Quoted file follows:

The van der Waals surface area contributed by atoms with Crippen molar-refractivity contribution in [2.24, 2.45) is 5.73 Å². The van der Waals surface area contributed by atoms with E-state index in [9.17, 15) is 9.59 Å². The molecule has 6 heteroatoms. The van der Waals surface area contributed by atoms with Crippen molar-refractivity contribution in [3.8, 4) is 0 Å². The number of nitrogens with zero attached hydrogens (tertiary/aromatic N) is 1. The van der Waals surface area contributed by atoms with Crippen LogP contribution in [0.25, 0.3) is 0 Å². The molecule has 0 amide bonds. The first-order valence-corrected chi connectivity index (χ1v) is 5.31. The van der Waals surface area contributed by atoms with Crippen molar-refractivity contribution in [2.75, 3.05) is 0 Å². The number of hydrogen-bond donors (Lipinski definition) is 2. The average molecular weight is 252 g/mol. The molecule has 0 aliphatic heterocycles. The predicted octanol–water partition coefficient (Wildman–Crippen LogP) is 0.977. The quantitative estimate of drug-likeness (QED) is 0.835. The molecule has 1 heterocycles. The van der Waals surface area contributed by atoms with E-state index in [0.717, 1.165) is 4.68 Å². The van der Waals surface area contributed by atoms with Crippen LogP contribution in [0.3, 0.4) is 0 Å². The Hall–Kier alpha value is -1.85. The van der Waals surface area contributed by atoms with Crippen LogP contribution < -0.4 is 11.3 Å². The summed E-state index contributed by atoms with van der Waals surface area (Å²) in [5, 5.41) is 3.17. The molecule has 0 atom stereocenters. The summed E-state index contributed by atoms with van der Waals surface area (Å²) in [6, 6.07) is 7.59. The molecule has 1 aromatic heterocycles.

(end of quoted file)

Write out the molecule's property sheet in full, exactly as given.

The van der Waals surface area contributed by atoms with Crippen molar-refractivity contribution in [2.24, 2.45) is 5.73 Å². The van der Waals surface area contributed by atoms with E-state index in [9.17, 15) is 9.59 Å². The molecule has 6 heteroatoms. The van der Waals surface area contributed by atoms with Crippen molar-refractivity contribution in [3.8, 4) is 0 Å². The number of nitrogens with zero attached hydrogens (tertiary/aromatic N) is 1. The van der Waals surface area contributed by atoms with Crippen LogP contribution in [0.25, 0.3) is 0 Å². The molecule has 0 amide bonds. The first-order valence-corrected chi connectivity index (χ1v) is 5.31. The van der Waals surface area contributed by atoms with Crippen molar-refractivity contribution in [2.75, 3.05) is 0 Å². The number of hydrogen-bond donors (Lipinski definition) is 2. The average molecular weight is 252 g/mol. The molecule has 0 aliphatic heterocycles. The predicted octanol–water partition coefficient (Wildman–Crippen LogP) is 0.977. The quantitative estimate of drug-likeness (QED) is 0.835. The molecule has 1 heterocycles. The van der Waals surface area contributed by atoms with E-state index in [0.717, 1.165) is 4.68 Å². The van der Waals surface area contributed by atoms with Crippen LogP contribution in [0.3, 0.4) is 0 Å². The Hall–Kier alpha value is -1.85. The van der Waals surface area contributed by atoms with Crippen LogP contribution < -0.4 is 11.3 Å². The summed E-state index contributed by atoms with van der Waals surface area (Å²) in [5, 5.41) is 3.17. The molecule has 0 atom stereocenters. The summed E-state index contributed by atoms with van der Waals surface area (Å²) in [6, 6.07) is 7.59. The molecule has 1 aromatic heterocycles.